REXBURG - The unloading of two railroad tank cars full of propane at the scene of an Eastern Idaho Railroad train derailment in Rexburg began Tuesday.
The propane is being transferred with a tanker truck to empty railroad tank cars, a process Madison Fire Department officials say will continue overnight.
The accident occurred Friday on the Eastern Idaho Railroad just south of Second North.
Fire department officials say the accident happened when four tanker cars that were apparently being moved north on a siding derailed.
They say some of the cars tipped against two other tank cars that were stationary on the main line, blocking it.
Monday afternoon Fire Chief Corey Child said the department became aware of the derailment on Saturday, but neither police nor fire department officials were notified of the incident at the time it happened.
Tuesday morning, Garrett Bolyard, assistant general manager for Eastern Idaho Railroad, said a broken rail led to the derailment.
Asked about the delay in notifying officials Bolyard said, "We didn't feel there was any immediate danger. We're working with Rexburg officials to resolve the situation."
Initially the fire department believed that all the tank cars but one were empty, but later communication with the railroad revealed that there were two tank cars full of propane.
Child said the railroad has provided a printout on the identification numbers and contents for each of the derailed cars.
Bolyard said the railroad plans to empty the tank cars and then use a crane to get them back on the track.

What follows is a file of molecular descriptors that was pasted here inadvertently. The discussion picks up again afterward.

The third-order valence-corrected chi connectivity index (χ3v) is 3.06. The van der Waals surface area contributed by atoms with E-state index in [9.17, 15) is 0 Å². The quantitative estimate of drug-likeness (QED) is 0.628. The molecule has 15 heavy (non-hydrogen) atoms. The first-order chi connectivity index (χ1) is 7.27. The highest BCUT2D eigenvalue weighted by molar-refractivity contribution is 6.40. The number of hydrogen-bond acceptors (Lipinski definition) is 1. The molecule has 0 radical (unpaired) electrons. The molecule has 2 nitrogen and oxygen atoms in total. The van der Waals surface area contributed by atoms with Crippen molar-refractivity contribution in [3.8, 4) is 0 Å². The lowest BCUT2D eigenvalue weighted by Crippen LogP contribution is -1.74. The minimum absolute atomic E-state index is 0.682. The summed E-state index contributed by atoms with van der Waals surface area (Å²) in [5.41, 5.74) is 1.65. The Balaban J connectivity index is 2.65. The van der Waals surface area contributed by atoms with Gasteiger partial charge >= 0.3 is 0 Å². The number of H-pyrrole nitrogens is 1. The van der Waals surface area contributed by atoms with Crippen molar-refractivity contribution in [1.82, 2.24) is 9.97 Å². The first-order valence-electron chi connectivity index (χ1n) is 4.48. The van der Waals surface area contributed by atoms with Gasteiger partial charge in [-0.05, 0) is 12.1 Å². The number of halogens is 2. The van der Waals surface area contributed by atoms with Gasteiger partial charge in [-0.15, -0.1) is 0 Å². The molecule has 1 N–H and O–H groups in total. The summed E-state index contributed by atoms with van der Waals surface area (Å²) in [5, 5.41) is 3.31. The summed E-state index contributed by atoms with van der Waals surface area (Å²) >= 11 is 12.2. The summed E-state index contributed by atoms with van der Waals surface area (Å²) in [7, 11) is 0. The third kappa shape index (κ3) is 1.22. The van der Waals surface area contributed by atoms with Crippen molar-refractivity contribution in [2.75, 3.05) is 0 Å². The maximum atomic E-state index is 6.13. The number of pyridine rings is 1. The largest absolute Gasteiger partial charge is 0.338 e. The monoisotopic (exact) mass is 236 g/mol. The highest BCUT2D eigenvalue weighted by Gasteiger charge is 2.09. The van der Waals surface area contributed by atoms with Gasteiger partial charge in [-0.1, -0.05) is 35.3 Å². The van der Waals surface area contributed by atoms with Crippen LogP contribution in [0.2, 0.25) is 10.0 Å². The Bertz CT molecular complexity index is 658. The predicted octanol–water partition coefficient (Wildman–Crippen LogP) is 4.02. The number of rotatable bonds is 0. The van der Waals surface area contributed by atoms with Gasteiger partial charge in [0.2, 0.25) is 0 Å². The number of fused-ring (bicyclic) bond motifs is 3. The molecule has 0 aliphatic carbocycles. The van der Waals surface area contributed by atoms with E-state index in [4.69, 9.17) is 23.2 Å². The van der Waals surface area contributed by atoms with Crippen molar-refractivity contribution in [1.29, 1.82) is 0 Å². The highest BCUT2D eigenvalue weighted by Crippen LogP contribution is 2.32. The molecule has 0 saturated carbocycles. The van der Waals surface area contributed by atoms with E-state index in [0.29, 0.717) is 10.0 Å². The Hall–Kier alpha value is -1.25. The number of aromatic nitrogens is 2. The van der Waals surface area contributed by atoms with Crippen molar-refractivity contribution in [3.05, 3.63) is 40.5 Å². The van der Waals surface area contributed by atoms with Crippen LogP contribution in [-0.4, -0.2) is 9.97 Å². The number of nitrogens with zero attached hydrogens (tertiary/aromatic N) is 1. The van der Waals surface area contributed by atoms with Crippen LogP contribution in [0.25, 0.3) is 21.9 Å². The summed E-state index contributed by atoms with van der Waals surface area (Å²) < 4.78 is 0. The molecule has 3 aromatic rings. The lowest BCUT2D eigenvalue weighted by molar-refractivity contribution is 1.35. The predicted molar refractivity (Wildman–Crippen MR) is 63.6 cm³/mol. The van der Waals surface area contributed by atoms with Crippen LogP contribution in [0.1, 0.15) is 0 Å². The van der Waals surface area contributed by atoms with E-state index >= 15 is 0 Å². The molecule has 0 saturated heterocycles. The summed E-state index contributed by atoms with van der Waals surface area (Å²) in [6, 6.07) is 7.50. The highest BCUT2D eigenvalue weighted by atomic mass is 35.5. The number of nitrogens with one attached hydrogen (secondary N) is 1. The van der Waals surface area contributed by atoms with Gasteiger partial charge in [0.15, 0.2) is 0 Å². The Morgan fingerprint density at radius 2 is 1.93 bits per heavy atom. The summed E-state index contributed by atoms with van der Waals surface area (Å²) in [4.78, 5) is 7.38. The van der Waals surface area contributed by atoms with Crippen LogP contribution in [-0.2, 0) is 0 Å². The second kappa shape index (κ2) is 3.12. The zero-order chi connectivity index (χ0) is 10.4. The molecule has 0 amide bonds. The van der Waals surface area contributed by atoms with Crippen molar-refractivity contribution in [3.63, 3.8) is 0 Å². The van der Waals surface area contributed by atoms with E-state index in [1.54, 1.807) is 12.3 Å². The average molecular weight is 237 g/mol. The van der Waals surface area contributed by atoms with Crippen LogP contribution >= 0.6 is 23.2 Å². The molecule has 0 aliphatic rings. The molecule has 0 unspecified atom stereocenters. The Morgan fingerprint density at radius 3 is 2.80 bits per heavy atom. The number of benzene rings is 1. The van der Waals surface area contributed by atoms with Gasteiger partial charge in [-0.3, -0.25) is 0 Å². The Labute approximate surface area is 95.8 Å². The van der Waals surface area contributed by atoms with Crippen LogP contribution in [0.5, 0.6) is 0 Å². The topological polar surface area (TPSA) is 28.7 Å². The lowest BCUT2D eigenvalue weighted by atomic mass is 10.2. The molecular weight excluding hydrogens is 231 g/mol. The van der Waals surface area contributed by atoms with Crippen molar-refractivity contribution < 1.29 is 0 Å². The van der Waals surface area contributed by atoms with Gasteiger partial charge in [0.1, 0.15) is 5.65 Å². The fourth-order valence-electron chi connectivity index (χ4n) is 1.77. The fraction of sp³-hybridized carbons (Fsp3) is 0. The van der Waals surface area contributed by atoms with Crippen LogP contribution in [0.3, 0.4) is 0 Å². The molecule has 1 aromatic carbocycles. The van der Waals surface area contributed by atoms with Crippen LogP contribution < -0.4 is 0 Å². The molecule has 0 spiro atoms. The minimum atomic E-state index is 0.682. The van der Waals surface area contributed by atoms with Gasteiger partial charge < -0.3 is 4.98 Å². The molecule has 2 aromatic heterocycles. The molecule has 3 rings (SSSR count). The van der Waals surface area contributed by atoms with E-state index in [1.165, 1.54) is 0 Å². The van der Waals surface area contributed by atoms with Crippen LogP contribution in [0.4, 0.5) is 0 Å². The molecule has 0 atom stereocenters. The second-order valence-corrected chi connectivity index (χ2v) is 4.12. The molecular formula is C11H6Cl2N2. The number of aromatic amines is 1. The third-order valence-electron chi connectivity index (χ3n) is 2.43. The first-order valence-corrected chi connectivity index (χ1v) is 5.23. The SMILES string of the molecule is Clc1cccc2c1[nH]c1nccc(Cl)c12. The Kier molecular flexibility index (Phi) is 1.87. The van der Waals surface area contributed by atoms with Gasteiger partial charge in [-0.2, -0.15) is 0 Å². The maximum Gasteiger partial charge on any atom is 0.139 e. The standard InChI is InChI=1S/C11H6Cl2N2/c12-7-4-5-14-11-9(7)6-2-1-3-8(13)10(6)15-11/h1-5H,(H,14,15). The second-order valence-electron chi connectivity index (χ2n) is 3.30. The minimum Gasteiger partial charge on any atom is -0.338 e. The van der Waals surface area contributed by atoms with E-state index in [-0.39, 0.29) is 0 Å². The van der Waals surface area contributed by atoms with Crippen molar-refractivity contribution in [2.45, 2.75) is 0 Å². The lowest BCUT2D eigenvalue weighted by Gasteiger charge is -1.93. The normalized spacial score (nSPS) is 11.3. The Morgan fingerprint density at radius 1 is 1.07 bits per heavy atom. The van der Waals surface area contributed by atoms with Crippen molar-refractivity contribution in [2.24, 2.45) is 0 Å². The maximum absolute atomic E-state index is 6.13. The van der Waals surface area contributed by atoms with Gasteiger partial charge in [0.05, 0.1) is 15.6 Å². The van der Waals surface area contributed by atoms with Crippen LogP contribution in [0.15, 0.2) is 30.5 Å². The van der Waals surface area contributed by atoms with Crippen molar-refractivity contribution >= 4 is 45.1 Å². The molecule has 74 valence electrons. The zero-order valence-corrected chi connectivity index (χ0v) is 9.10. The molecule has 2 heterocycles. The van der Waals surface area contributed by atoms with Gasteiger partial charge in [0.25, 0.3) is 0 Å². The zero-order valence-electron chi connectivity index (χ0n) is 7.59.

Railroad workers were at the site Tuesday working on repairing the siding.
Bud Bartolome, a railroad and hazardous materials safety representative for the Idaho Public Utilities Commission was on the scene Tuesday. He also represents the Federal Railroad Administration.
"They're going to off-load it and fix it," Bartolome said. "The railroad has been cooperative - they've told me everything I've asked for."
Asked Tuesday afternoon how the unloading process was proceeding, he said, "I think they're doing a good job."
Child said the fire department is continuing to monitor the situation as the tanks are emptied.
"The fire department's involvement has simply been to ensure the safety of the citizens and infrastructure of the city," he said. "Until the problem is rectified, we'll continue to monitor their work, including the off-loading and getting the railroad cars back on the rails. To put things in perspective, the national hazardous materials guidebook says if the tanks had been breached we would have had to evacuate one square mile of the city - thus our intense involvement in the mitigation process."